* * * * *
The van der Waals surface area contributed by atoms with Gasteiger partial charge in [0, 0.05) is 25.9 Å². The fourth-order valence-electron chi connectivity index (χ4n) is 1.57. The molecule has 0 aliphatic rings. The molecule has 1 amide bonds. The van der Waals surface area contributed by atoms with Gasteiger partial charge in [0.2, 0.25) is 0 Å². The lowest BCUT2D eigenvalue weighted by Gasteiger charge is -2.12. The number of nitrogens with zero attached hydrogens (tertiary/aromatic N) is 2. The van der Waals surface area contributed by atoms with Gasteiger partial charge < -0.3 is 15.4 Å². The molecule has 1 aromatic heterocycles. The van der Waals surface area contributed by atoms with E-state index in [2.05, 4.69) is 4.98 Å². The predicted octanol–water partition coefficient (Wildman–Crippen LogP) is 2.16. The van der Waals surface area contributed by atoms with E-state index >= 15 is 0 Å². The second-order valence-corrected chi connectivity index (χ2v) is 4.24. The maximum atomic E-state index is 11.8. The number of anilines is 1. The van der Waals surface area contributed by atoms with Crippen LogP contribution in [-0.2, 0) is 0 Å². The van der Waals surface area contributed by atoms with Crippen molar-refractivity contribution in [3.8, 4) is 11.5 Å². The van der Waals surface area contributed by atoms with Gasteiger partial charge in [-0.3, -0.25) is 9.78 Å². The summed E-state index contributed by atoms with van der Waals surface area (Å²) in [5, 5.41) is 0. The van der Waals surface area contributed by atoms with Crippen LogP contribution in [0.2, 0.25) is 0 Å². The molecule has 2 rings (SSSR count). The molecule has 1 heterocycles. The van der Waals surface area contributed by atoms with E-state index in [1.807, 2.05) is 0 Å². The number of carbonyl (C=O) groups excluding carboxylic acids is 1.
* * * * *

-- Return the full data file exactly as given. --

The van der Waals surface area contributed by atoms with Gasteiger partial charge in [0, 0.05) is 25.9 Å². The fourth-order valence-electron chi connectivity index (χ4n) is 1.57. The molecule has 0 aliphatic rings. The molecule has 1 amide bonds. The van der Waals surface area contributed by atoms with Gasteiger partial charge in [0.2, 0.25) is 0 Å². The lowest BCUT2D eigenvalue weighted by Gasteiger charge is -2.12. The number of nitrogens with zero attached hydrogens (tertiary/aromatic N) is 2. The van der Waals surface area contributed by atoms with Gasteiger partial charge < -0.3 is 15.4 Å². The molecule has 1 aromatic heterocycles. The van der Waals surface area contributed by atoms with E-state index in [2.05, 4.69) is 4.98 Å². The predicted octanol–water partition coefficient (Wildman–Crippen LogP) is 2.16. The van der Waals surface area contributed by atoms with E-state index >= 15 is 0 Å². The second-order valence-corrected chi connectivity index (χ2v) is 4.24. The maximum atomic E-state index is 11.8. The number of anilines is 1. The van der Waals surface area contributed by atoms with Crippen LogP contribution in [-0.2, 0) is 0 Å². The van der Waals surface area contributed by atoms with Crippen molar-refractivity contribution in [3.8, 4) is 11.5 Å². The van der Waals surface area contributed by atoms with Gasteiger partial charge in [-0.3, -0.25) is 9.78 Å². The summed E-state index contributed by atoms with van der Waals surface area (Å²) in [5, 5.41) is 0. The van der Waals surface area contributed by atoms with Crippen LogP contribution in [0.2, 0.25) is 0 Å². The molecule has 2 rings (SSSR count). The molecule has 1 heterocycles. The van der Waals surface area contributed by atoms with E-state index in [1.807, 2.05) is 0 Å². The number of carbonyl (C=O) groups excluding carboxylic acids is 1.